“Well, it’s for that, too,” Sansa said, with a snicker. “The boys always wanted an extra layer to make their shoulders look bigger.” Her face fell a little, after she said it, and Arya bent her head, too, and Jaime swallowed and said, “Let me have an extra one, too, then. If any bears come along, I can pretend to be a relation,” and they both rolled their eyes at him, which was better than weeping, at least.
Brienne had been improving steadily: every day on the Kingsroad she stretched and lifted rocks each day after they camped, and that evening, when she was done, she got her swords and asked him if he’d spar. Ten minutes into it, Jaime realized in enormous dismay that he needed to be lifting rocks every day himself, and twelve minutes into it, she realized it, and gave him a narrow look that said oh, I’d have had you, so much for all that nonsense of it not mattering. He frowned back at her, trying to make it look as if he was just pausing and breathing steadily instead of panting for breath, and then Arya said suddenly, “I bet she could beat you, too,” in tones of starry-eyed revelation, and bounded up and asked Brienne, “Will you teach me?”
When they lay down for the night afterwards back to back, under the warm weight of both their cloaks, Brienne gave a little glad sigh just before she relaxed into sleep. He knew it wasn’t gloating; she was only happy to be well again, but he was irritated anyway, because she would have had him. He couldn’t help seeing it in his head, how the fight would have gone, and how it would have ended: in the humiliation of being knocked down at her feet, disarmed, her looking down at him with a conqueror’s satisfaction and her blade at his throat before she tied him up again.
And then, obviously, she’d have punished him for it; her blood would have been up, and she couldn’t kill him, she needed him alive, so she’d have—he shut his eyes tight and unlaced himself and slid his hand down into his pants and around his cock, his mouth dry—she’d have made him service her, his mouth between her thighs with the naked blade of her sword resting on his shoulder as a reminder of his defeat, and when she was wet, she’d have pushed him onto his back and made him take himself out for her, and maybe she’d have ordered him to—to stroke himself hard, make himself ready for her use and her pleasure, lying at her feet with the tip of the sword kissing the hollow of his throat—
His breath was coming a little too quick, even though he’d opened his mouth to breathe, and Brienne shifted a little bit against him. A shudder ran through his entire body. “Are you all right?” she murmured, drowsily, and he stopped and said with an effort, “Yes, just—a cramp,” and slid his hand back out of his pants carefully with the strong sensation that the world was out to torment him.
They were only a week’s ride from the Eyrie, sitting in a dark corner of another alehouse, when a carriage and a party of horsemen drew up outside. The innkeeper quickly came round to shoo the rest of his customers to the worse tables to make room. Jaime traded a quick look with Brienne, and as others took seats at their table, they took it as an excuse to shift Sansa and Arya to the inside, against the wall. The girls both drew up their hoods and leaned against the wall, pretending to be asleep. He put his own head down as if he was drunk or drowsing, and he didn’t need to raise it to recognize Littlefinger’s voice. Next to him, Sansa had stiffened; when he reached out under the table, she took hold of his hand and gripped as tight as she could, her own cold and clenched. She huddled down even smaller.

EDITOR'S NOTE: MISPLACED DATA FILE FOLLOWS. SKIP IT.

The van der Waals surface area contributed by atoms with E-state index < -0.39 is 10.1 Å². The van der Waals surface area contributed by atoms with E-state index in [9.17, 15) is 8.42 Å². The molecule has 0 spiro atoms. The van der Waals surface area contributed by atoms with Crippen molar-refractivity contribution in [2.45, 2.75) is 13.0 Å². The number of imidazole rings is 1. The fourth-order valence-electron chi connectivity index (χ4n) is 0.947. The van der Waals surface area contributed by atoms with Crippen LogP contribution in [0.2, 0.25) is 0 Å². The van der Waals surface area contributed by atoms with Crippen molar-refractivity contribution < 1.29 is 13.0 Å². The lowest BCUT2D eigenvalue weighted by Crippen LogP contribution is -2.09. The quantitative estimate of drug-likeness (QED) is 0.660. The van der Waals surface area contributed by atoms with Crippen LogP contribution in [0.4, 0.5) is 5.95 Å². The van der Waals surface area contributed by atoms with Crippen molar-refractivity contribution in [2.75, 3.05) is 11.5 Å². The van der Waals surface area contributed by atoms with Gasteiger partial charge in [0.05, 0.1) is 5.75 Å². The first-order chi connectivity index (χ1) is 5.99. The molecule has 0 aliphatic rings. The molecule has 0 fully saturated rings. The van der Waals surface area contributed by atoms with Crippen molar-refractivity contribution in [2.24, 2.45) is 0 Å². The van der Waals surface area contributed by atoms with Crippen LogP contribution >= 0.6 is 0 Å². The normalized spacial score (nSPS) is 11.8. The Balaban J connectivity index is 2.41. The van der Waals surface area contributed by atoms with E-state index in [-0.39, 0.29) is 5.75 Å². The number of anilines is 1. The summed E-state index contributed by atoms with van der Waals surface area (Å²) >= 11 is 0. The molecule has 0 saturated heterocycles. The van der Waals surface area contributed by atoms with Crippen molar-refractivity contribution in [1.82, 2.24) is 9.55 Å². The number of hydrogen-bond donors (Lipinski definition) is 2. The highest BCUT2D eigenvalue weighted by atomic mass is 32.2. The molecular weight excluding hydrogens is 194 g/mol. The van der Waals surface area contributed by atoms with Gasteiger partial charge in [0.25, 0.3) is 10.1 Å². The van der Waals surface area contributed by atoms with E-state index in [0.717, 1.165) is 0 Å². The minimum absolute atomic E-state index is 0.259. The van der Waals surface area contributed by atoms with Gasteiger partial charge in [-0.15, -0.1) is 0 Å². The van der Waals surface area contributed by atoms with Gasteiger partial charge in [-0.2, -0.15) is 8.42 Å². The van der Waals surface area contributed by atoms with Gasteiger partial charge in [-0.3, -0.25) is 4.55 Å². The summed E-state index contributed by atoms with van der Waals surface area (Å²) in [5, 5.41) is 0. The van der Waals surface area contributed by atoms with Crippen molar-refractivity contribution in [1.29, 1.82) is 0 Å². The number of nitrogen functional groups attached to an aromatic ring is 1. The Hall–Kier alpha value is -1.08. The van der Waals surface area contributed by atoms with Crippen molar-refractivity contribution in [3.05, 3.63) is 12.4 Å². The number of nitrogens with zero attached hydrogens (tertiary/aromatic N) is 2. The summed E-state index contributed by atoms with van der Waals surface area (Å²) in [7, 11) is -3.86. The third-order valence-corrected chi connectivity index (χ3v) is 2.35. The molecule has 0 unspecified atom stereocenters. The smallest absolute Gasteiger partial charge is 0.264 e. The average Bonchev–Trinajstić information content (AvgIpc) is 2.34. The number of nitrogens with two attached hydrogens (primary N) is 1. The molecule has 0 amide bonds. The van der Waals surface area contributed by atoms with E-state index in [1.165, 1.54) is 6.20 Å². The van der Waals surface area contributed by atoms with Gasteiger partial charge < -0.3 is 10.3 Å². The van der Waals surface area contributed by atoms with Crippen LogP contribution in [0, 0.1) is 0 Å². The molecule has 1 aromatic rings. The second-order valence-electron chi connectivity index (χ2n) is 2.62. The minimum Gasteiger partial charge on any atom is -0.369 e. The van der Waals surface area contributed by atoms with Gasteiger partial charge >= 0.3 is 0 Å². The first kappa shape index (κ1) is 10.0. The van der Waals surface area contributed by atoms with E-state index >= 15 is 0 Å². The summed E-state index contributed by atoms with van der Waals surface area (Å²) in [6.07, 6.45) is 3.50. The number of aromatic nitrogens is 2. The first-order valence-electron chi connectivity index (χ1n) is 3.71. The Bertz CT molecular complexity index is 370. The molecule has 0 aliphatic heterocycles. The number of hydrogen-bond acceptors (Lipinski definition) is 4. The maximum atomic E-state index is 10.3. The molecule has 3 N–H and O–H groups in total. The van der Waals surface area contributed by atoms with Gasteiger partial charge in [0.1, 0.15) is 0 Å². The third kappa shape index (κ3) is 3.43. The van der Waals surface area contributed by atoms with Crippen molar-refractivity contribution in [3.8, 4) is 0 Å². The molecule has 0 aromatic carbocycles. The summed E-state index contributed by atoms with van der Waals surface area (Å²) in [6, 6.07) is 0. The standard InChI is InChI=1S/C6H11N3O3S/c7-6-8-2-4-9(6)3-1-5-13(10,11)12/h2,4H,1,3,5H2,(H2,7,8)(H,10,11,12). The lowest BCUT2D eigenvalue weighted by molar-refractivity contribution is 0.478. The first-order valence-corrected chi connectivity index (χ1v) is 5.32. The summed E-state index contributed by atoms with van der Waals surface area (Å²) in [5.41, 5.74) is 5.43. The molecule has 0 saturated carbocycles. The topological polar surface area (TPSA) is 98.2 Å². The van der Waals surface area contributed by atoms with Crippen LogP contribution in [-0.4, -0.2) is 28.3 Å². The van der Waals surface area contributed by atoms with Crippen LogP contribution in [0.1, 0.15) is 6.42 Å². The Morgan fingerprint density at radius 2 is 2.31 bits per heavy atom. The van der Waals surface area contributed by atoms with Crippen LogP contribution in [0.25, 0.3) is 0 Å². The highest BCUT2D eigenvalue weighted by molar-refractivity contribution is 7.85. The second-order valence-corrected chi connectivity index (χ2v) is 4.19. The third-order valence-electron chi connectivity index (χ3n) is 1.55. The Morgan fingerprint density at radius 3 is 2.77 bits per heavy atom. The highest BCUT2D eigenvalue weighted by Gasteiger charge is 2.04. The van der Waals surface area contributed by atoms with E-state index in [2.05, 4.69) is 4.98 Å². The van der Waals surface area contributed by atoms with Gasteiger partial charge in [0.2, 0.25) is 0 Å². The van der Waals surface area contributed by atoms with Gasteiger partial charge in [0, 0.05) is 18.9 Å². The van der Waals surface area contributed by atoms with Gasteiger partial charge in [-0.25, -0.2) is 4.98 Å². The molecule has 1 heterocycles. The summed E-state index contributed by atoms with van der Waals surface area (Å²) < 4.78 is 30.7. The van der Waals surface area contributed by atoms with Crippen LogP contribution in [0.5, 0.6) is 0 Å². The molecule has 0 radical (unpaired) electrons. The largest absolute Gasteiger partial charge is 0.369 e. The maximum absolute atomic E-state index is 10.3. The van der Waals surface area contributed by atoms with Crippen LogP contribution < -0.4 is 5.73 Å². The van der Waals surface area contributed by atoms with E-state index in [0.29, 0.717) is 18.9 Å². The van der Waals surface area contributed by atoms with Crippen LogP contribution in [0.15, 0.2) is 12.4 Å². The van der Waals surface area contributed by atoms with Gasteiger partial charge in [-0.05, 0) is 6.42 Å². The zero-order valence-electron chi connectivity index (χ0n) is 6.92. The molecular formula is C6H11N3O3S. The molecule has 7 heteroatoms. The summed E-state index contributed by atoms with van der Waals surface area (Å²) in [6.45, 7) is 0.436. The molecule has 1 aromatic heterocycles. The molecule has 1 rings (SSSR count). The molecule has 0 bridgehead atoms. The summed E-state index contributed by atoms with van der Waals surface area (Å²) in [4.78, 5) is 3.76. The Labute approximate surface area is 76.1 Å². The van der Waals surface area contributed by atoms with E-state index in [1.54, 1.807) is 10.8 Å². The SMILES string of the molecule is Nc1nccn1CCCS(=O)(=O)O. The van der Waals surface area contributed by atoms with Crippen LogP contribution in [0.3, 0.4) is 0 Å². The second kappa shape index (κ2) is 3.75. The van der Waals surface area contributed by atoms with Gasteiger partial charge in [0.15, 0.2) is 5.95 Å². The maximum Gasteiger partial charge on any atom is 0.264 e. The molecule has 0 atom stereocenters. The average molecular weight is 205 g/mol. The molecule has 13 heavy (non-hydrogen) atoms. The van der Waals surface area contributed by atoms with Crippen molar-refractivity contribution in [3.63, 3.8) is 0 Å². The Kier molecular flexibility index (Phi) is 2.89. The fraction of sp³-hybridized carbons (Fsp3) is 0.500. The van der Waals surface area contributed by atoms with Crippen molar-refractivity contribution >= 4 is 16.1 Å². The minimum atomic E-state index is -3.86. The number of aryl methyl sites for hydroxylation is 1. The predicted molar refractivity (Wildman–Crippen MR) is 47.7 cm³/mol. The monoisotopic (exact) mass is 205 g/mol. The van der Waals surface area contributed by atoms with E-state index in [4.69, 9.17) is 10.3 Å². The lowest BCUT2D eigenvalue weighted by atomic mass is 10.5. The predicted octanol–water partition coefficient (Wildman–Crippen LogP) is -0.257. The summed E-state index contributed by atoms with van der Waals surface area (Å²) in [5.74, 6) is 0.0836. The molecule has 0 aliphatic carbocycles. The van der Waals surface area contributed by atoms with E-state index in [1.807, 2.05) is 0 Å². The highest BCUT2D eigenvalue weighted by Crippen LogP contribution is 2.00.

They didn’t move all the while Littlefinger and his men were there. Brienne ordered more food and ale when the serving girl came by, to keep her from complaining about them taking up room in the crowded inn. It wasn’t very long; Littlefinger left after two hours, going on to the Eyrie himself, and when he was gone, Jaime straightened and looked at Sansa’s pale face, and what he wanted to do was ride on down the road, find Littlefinger, and carve his entrails out; instead he looked at Brienne and said flatly, “Not the Eyrie.”
Brienne was looking at Sansa’s face, her own hard, and nodded.
“But—where else can we go?” Sansa whispered, very softly.
“We could go to Castle Black,” Arya said. “Jon’s there.”
“The Wall’s no place for the two of you,” Jaime said.
“No,” Brienne agreed, and then she looked at the girls. “We’ll go to Tarth. My father will give you sanctuary.”
“Brienne,” he said, that night, “your father can’t protect them.” The girls were asleep, breathing evenly under the coverlet on their bed.
Brienne paused, looking up from cleaning her boots. “You think they’ll be in danger?”
“The Wall’s not the real problem,” Jaime said. “We can’t risk taking Sansa that close to the Boltons. All the Stark men are dead, and that means Sansa’s the heir to Winterfell. If the Boltons get her, if any northern lord gets her, they become the Starks. Kings in the north, in a generation or two: killing Robb Stark only postponed the inevitable. The Eyrie’s probably the only castle in the world where she’d be safe without an entire army to protect her.”
Brienne was silent. Then she said slowly, “Then we have to hide her instead.” She looked up. “Right now, everyone thinks we’re on our way to the Eyrie, because it’s the obvious place. If we backtrack—”
“You want to give people a sighting.”